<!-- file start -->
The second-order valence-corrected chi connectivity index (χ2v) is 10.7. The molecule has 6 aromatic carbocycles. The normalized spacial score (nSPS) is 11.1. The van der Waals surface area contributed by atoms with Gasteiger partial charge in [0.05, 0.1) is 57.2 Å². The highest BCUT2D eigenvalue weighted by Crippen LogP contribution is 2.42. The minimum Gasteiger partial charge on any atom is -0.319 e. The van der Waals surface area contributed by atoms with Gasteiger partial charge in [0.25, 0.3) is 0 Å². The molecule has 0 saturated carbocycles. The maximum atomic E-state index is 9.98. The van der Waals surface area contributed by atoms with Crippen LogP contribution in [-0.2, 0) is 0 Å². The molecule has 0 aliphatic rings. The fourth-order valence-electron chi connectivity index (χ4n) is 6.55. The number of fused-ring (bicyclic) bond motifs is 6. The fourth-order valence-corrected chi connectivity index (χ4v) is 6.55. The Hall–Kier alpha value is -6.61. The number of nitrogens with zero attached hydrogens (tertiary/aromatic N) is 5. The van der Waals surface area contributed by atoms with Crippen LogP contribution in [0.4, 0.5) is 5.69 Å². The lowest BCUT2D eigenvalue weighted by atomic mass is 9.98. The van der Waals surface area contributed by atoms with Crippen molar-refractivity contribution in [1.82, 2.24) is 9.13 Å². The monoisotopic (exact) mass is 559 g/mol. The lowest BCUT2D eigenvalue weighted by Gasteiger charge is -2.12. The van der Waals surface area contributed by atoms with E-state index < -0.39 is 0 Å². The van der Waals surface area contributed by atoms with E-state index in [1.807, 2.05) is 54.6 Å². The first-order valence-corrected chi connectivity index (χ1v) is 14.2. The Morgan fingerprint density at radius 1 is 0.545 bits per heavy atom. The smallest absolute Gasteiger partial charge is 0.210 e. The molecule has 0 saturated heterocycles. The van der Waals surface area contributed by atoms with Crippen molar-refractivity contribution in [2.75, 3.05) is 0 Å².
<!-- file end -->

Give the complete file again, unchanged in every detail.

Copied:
The second-order valence-corrected chi connectivity index (χ2v) is 10.7. The molecule has 6 aromatic carbocycles. The normalized spacial score (nSPS) is 11.1. The van der Waals surface area contributed by atoms with Gasteiger partial charge in [0.05, 0.1) is 57.2 Å². The highest BCUT2D eigenvalue weighted by Crippen LogP contribution is 2.42. The minimum Gasteiger partial charge on any atom is -0.319 e. The van der Waals surface area contributed by atoms with Gasteiger partial charge in [0.25, 0.3) is 0 Å². The molecule has 0 saturated carbocycles. The maximum atomic E-state index is 9.98. The van der Waals surface area contributed by atoms with Crippen LogP contribution in [-0.2, 0) is 0 Å². The molecule has 0 aliphatic rings. The fourth-order valence-electron chi connectivity index (χ4n) is 6.55. The number of fused-ring (bicyclic) bond motifs is 6. The fourth-order valence-corrected chi connectivity index (χ4v) is 6.55. The Hall–Kier alpha value is -6.61. The number of nitrogens with zero attached hydrogens (tertiary/aromatic N) is 5. The van der Waals surface area contributed by atoms with Crippen LogP contribution in [0.4, 0.5) is 5.69 Å². The lowest BCUT2D eigenvalue weighted by atomic mass is 9.98. The van der Waals surface area contributed by atoms with Crippen molar-refractivity contribution in [1.82, 2.24) is 9.13 Å². The monoisotopic (exact) mass is 559 g/mol. The lowest BCUT2D eigenvalue weighted by Gasteiger charge is -2.12. The van der Waals surface area contributed by atoms with E-state index < -0.39 is 0 Å². The van der Waals surface area contributed by atoms with E-state index in [1.807, 2.05) is 54.6 Å². The first-order valence-corrected chi connectivity index (χ1v) is 14.2. The Morgan fingerprint density at radius 1 is 0.545 bits per heavy atom. The smallest absolute Gasteiger partial charge is 0.210 e. The molecule has 0 saturated heterocycles. The van der Waals surface area contributed by atoms with Crippen molar-refractivity contribution in [2.75, 3.05) is 0 Å².